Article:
NewsOK: Oklahoma City News, Sports, Weather & Entertainment

SandRidge Energy hires fifth CEO since bankruptcy as it looks to survive current energy bust


An oil and gas executive who took a public, independent energy producer through a bankruptcy and recent sale is now the CEO at SandRidge.

Carl F. Giesler Jr., most recently Austin-based Jones Energy’s CEO, assumed the leadership position at SandRidge from interim CEO John Suter, who will remain at the company as its chief operating officer, company officials said.

The company also announced Tuesday it will make additional staffing and salary cuts (in February, it announced it would cut more than half of its 120 corporate headquarters employees in Oklahoma City, effective April 3) and limit its 2020 capital expenditures to bare essentials.

Only projects needed for safety or mechanical integrity and other, “small ball” workovers that have low costs, quick paybacks and enhance the company’s cash flow will be executed, officials said.

Given the ongoing pricing environment for oil, natural gas and natural gas liquids, SandRidge deferred any material drilling and completion plans until markets improve and withdrew previously issued guidance for the year.

Those steps and others will be undertaken to maximize SandRidge’s free cash flow, further reduce its debt and preserve its current liquidity and balance sheet.

SandRidge continues to evaluate potential sales of non-cash flowing assets and other potential deals that would deliver a premium value to its shareholders, including sales or strategic combinations that would boost economies of scale, improve operating margins, extend its reserves, lower its base production decline and grow its debt-adjusted cash flow per share.

The current energy bust, punctuated by the unfolding coronavirus pandemic, is just the latest challenge SandRidge must navigate.

It emerged from bankruptcy protection in 2016, shedding $3.7 billion in debt and having $500 million in its pockets.

In late 2017, it announced a plan to acquire Bonanza Creek Energy in a cash and stock deal worth $746 million.

That plan was scuttled by activist investor Carl Icahn, who led a successful battle to reshape the company’s board and replace its top executives.

SandRidge's challenges are far from routine. But Giesler, the fifth man to have held the company’s CEO position since it emerged from bankruptcy, has tackled tough challenges before.

At Jones

When Giesler joined Jones Energy in 2018, the company had already experienced a difficult period.

In 2014, as oil prices set record highs, the company’s stock had been in high demand, with share values reaching $377.05 on June 30.

But then the value of its shares, traded under the ticker JONE, slid dramatically, falling in February 2016 to about $25.19 a share.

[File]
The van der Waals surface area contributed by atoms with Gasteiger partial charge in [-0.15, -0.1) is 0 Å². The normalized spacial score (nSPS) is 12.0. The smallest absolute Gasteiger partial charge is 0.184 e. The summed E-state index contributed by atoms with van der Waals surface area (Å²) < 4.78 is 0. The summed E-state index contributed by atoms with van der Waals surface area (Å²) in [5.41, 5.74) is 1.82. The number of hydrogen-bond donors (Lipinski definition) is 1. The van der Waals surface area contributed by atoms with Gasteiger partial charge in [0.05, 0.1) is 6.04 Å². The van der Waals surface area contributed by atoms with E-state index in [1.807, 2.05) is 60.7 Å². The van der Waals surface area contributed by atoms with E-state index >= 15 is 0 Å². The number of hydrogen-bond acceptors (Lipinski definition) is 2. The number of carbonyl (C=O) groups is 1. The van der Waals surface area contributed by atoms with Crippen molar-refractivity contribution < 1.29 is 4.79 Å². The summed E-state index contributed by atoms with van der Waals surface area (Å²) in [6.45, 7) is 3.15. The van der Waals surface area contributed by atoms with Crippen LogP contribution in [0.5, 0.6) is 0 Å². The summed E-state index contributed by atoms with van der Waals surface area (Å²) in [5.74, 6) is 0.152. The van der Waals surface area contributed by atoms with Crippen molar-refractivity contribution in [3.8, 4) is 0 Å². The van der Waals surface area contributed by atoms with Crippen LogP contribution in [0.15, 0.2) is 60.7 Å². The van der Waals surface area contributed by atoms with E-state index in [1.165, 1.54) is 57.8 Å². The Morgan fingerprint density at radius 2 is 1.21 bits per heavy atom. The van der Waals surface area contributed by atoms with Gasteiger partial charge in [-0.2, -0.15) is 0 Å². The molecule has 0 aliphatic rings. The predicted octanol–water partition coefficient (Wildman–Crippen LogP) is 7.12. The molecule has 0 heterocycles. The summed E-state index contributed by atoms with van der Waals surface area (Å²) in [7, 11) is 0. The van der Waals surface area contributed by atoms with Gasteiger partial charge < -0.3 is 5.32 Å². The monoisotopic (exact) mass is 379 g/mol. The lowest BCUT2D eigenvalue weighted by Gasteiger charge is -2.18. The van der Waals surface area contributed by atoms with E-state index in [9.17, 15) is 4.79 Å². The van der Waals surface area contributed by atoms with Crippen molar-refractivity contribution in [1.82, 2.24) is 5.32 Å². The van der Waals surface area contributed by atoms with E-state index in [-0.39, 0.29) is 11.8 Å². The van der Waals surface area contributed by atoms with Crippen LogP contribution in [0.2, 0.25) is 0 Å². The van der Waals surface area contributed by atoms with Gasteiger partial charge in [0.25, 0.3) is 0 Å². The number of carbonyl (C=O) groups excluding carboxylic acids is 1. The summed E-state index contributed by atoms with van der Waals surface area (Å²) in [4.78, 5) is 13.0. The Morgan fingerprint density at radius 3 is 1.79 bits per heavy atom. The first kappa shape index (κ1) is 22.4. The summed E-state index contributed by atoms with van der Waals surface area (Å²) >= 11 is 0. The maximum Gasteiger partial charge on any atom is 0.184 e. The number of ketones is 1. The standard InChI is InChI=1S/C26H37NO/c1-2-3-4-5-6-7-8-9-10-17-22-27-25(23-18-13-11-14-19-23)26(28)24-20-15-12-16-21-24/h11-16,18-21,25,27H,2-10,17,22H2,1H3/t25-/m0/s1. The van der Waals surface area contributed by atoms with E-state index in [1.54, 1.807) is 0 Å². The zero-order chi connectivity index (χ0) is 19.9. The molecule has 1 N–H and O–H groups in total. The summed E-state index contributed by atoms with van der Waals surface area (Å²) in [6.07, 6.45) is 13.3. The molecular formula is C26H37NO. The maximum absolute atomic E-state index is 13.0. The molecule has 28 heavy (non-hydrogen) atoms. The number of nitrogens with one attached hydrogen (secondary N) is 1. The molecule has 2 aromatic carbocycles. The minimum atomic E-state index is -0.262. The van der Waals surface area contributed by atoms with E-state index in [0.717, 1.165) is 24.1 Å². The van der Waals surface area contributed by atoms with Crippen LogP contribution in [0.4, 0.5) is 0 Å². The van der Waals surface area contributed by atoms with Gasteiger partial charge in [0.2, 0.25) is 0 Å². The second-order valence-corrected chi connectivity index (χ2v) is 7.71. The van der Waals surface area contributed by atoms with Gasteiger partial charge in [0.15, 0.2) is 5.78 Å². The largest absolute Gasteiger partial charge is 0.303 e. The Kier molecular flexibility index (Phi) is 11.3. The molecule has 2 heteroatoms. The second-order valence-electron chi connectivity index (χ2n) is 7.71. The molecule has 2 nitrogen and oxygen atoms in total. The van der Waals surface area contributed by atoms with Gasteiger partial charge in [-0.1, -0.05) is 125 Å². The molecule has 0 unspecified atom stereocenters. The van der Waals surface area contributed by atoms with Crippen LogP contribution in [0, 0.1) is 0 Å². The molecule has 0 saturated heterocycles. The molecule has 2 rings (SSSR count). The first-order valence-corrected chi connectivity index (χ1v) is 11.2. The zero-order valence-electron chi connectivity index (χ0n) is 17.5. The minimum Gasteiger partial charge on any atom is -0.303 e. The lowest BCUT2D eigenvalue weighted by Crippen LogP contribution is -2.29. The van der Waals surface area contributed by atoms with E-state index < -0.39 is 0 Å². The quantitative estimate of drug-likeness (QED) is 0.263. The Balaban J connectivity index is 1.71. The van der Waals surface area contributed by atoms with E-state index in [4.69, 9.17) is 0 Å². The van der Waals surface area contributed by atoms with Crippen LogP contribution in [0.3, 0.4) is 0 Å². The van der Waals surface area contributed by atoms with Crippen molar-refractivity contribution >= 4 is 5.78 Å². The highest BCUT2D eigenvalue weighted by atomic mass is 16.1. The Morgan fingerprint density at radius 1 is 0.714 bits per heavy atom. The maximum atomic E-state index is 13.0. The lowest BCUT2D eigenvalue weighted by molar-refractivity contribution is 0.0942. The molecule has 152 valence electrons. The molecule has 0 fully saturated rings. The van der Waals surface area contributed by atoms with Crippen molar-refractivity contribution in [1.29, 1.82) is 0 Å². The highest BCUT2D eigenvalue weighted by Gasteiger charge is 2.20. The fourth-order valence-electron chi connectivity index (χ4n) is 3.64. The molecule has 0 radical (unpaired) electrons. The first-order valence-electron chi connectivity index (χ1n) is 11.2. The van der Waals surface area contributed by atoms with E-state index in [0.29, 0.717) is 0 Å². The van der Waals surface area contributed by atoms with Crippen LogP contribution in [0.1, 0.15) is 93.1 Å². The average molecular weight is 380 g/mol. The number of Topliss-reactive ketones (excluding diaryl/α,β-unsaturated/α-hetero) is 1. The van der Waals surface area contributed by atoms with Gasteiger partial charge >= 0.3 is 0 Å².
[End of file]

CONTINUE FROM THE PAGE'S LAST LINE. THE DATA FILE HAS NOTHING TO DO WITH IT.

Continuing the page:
While its value rebounded to nearly $100 a share before that year ended, that didn’t last long and even a 20-for-one reverse stock split in late 2018 couldn’t help.

In May 2019 under Giesler's leadership, it filed for Chapter 11 bankruptcy and reorganization with the support of its stakeholders, converting about $1 billion of debt into equity and emerging as a private company after a federal judge signed off on the deal.

Jones Energy completed a merger with Revolution II WI Holding Company LLC, an affiliate of Mountain Capital Partners, worth $201.5 million to its investors in January of this year.

In 2019, it held about 170,000 acres in the Anadarko Basin, with 23,000 of that in the Merge area of Oklahoma's SCOOP/STACK plays in the eastern Anadarko Basin and the remainder in the western Anadarko Basin in the Texas Panhandle and Oklahoma.

Before joining Jones, Giesler served in the same roles at Glacier Oil and Gas and its predecessor company. Giesler has also served in various oil and gas principal investing and other roles with Harbinger Group Inc., Harbinger Capital Partners, AIG FP and Morgan Stanley.

Looking ahead

Jonathan Frates, SandRidge’s board chairman, thanked Suter on Tuesday for his service as interim CEO.

Frates said the company’s most immediate goal under Giesler’s leadership remains maximizing the business’ value to shareholders.

The key, he continued, will be for SandRidge to further trim costs while it rationalizes its capital program to improve efficiencies.

“We believe that Carl, with his proven cost and operational turnaround experience at public oil and gas companies, is the right person to lead these initiatives."

Related Photos
<strong>SandRidge's corporate headquarters in Oklahoma City. [THE OKLAHOMAN ARCHIVES]</strong>

SandRidge's corporate headquarters in Oklahoma City. [THE OKLAHOMAN ARCHIVES]

<figure><img src="//" alt="Photo - SandRidge's corporate headquarters in Oklahoma City. [THE OKLAHOMAN ARCHIVES] " title=" SandRidge's corporate headquarters in Oklahoma City. [THE OKLAHOMAN ARCHIVES] "><figcaption> SandRidge's corporate headquarters in Oklahoma City. [THE OKLAHOMAN ARCHIVES] </figcaption></figure><figure><img src="//" alt="Photo - Giesler " title=" Giesler "><figcaption> Giesler </figcaption></figure>
Jack Money

Jack Money has worked for The Oklahoman for more than 20 years. During that time, he has worked for the paper’s city, state, metro and business news desks, including serving for a while as an assistant city editor. Money has won state and regional... Read more ›